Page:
Monday, November 14, 2016

Remember Them? It's All About Us These Days

This year I once again played at the Festival of Remembrance in Falkirk Town Hall on Saturday and then again at the Armistice Parade in Falkirk on Sunday. Sadly, this was also the first year I found myself rather uncomfortable doing so. It really feels that Remembrance Sunday has completed its transformation from a sombre event of respect and remembrance into something decidedly... other.

I have three reasons for this:

Firstly, there's a enforced respect agenda that has been gradually creeping up on us. It started a few years ago when we started seeing various guests being lambasted for the horrific 'crime' of not wearing a poppy while appearing on the BBC in the weeks before the event. It has now expanded to the point where even the Cookie Monster is festooned with a poppy before appearing on the One Show. (I'm also more than a little uncomfortable that the BBC apparently gets a bulk order of poppies for this season, and puts one on all guests as a matter of course. Which means that it's actually not a show of respect for people to wear them; it's just an extension of makeup. If we were actually serious about the matter, guests would be required to provide their own poppies for appearance.)

But more troubling than even that is the horror show of the newspapers turning Remembrance Day into a stick with which to beat Jeremy Corbyn - he didn't bow low enough, or his poppy wasn't big enough, or was too big, or he dared to dance into the street (while talking to an actual veteran; the newspapers cropped the photo in order to invent an offense). It's disgusting.

Secondly, there's the rise of poppy bling. Apparently, it's not enough for our celebrities to show respect the same way as the rest of us. Oh, no, they have to show how specially special their remembrance is with their special bejewelled poppies, with larger-than-life poppies, poppy cufflinks, poppy ties, poppy hats, or whatever other show of one-upmanship they can event. Because they're special people, so they need to show their 'respect' in special ways.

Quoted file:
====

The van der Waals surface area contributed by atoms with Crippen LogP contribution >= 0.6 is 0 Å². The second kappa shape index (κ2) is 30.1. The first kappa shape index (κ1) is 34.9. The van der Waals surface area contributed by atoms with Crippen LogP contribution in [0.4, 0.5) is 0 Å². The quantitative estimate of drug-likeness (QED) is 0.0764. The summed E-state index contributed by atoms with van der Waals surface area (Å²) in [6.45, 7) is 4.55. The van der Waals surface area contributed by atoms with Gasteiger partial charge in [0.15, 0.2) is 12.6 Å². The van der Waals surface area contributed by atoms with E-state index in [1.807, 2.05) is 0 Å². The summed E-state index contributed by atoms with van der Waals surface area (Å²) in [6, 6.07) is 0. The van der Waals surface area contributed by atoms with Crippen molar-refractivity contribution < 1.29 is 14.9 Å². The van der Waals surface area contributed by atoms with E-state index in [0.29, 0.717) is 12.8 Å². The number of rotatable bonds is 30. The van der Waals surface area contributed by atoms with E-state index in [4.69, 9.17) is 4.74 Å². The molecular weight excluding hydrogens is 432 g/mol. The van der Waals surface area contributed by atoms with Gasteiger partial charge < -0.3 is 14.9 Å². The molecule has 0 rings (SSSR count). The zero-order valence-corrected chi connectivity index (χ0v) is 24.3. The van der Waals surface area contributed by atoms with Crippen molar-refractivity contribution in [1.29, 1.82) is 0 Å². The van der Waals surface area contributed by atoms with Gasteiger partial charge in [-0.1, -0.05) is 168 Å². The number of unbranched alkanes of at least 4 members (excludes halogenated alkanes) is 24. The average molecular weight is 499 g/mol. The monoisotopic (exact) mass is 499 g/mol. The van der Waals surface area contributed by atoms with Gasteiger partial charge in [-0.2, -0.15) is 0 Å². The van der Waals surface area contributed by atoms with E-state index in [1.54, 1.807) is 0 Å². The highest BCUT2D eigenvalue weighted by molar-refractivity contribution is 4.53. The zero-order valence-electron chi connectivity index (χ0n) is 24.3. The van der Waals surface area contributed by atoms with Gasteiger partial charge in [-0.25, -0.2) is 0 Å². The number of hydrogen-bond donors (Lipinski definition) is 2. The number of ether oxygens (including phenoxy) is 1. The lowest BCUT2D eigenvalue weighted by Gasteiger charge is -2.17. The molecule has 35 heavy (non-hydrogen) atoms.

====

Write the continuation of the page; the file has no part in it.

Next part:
But, thirdly, and most troublingly, it really feels that the remembrance agenda has become increasingly hijacked by the powers-that-be for their own ends, and in particular the glorification of our military and their ongoing adventures in far flung lands. Here's a hint: if you're painting a poppy on a plane or a tank, you're doing it wrong - unless your next act is to immediately scrap that vehicle.

I find myself deeply uncomfortable even writing this, because Remembrance Sunday is a serious and important event, or at least it should be. The First World War was a mad exercise in throwing away lives for no good reason, and we've not actually become much better. We still send our troops to places they probably shouldn't be, don't equip them properly, and then fail to care for them when they come home injured. It's all a disgrace, and if Remembrance Sunday even helps to keep that in check then that's a good thing. But I'm increasingly uncomfortable with what Remembrance Sunday (or, rather, everything that surrounds it) is becoming.

I think, unless something changes, my days of wearing the poppy are numbered. I'll continue to make my donation, of course, but as for wearing the symbol... As long as Grandad remains alive, I'll wear it in recognition of his service. But once he passes, it will be time for a rethink.

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